Lawyer, community organizer Nikkita Oliver announces bid for Seattle City Council

Lawyer, community organizer Nikkita Oliver announces bid for Seattle City Council

Nikkita Oliver, an organizer, attorney and community activist who led Seattle’s efforts to disappoint law enforcement agencies, is running for city council, they said on Wednesday.

Oliver, who ran for mayor in 2017 and took third place in an overcrowded elementary school, is running for mayor for vacant position 9 on the city council with the election campaign of M. Lorena González.

Oliver, using she / she pronouns, is the director of Creative Justice, a local nonprofit that uses arts-based programs as an alternative to imprisoning young people.

You are a founding member of the Seattle People’s Party and last summer you were a prominent leader of the mass protest movement that urged the Seattle Police Department to disappoint by 50% and invest in social and community programs. Oliver has also called for the complete abolition of the police.

“Satisfying basic needs is a foundation for community security,” said Oliver when announcing his campaign. “Our city deserves better options than violent policing and mass detention as our only public safety choice. Most of what we call crime happens because people’s basic needs are not being met. “

Oliver has set an agenda of progressive politics, which in many cases represents a radical change from the status quo.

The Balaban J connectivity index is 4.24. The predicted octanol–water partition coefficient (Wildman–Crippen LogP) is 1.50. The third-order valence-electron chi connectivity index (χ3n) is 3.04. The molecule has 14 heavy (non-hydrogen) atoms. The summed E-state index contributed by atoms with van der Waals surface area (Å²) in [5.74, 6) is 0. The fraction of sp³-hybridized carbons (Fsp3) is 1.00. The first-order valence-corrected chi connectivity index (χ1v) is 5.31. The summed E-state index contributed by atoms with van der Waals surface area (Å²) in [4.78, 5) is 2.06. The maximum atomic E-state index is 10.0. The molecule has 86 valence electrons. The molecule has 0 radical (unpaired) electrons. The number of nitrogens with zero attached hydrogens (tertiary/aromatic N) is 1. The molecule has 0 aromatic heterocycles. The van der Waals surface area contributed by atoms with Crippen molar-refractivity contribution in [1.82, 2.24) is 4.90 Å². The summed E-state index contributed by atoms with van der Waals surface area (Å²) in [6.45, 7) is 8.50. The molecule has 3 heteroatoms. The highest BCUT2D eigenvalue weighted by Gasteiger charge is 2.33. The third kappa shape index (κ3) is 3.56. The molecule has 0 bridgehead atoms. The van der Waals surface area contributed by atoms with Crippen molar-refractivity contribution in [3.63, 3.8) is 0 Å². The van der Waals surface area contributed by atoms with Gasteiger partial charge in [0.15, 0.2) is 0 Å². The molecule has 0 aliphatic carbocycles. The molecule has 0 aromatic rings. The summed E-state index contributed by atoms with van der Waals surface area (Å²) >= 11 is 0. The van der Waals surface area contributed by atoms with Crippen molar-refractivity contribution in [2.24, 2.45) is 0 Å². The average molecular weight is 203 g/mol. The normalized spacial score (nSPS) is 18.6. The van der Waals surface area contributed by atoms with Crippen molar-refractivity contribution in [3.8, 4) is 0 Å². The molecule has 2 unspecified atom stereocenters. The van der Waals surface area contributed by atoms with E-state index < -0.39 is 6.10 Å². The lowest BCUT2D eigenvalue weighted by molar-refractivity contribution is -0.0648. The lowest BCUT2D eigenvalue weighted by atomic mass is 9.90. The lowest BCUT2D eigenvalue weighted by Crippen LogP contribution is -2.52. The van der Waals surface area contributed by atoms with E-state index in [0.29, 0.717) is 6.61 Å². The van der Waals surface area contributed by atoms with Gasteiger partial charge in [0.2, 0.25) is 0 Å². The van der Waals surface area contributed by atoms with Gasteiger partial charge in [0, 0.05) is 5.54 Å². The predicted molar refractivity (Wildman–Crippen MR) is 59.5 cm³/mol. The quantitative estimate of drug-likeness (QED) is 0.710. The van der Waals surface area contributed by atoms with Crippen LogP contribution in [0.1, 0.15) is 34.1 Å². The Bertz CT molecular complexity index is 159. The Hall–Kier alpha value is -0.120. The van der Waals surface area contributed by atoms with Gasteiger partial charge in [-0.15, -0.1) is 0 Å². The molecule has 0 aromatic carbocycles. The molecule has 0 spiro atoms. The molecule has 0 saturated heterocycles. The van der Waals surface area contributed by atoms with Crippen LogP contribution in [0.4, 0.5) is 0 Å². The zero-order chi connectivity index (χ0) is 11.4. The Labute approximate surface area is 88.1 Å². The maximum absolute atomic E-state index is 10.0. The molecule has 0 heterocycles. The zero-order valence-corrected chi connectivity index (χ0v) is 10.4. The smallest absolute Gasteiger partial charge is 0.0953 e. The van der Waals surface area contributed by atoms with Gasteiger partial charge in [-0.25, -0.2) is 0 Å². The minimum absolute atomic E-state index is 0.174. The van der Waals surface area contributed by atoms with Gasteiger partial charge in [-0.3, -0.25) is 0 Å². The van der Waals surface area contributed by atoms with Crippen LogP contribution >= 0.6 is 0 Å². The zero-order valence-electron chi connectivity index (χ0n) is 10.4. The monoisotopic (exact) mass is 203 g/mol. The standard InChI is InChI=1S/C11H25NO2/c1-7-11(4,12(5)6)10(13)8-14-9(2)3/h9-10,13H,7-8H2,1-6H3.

“Seattle must tax the rich in order to support people who are forced to the bottom of the economy,” they wrote.

Oliver supports an immediate stop clearing homelessness camps, a sharp spike in spending on affordable housing, and the use of tiny house villages and hotels to house people in homelessness. They also called for a new fund within the city park department “to support people who use the parks as living space so that parks can sustainably and humanely respond to the needs of unprotected people”.

Oliver called for an end to Seattle’s contract with the King County Jail, a free and universal public transit system, calling on employers to allow workers to work from home and calling on the city to pay reparations to Black residents funded by cuts by the police department.

Oliver would fund 500 unemployed people to become community historians, community storytellers, musicians, and artists.

Other candidates for position 9 include Sara Nelson, co-owner of Fremont Brewing, Brianna Thomas, Rebecca Williamson, David Ishii, Mercedes Carrabba and Claire Grant.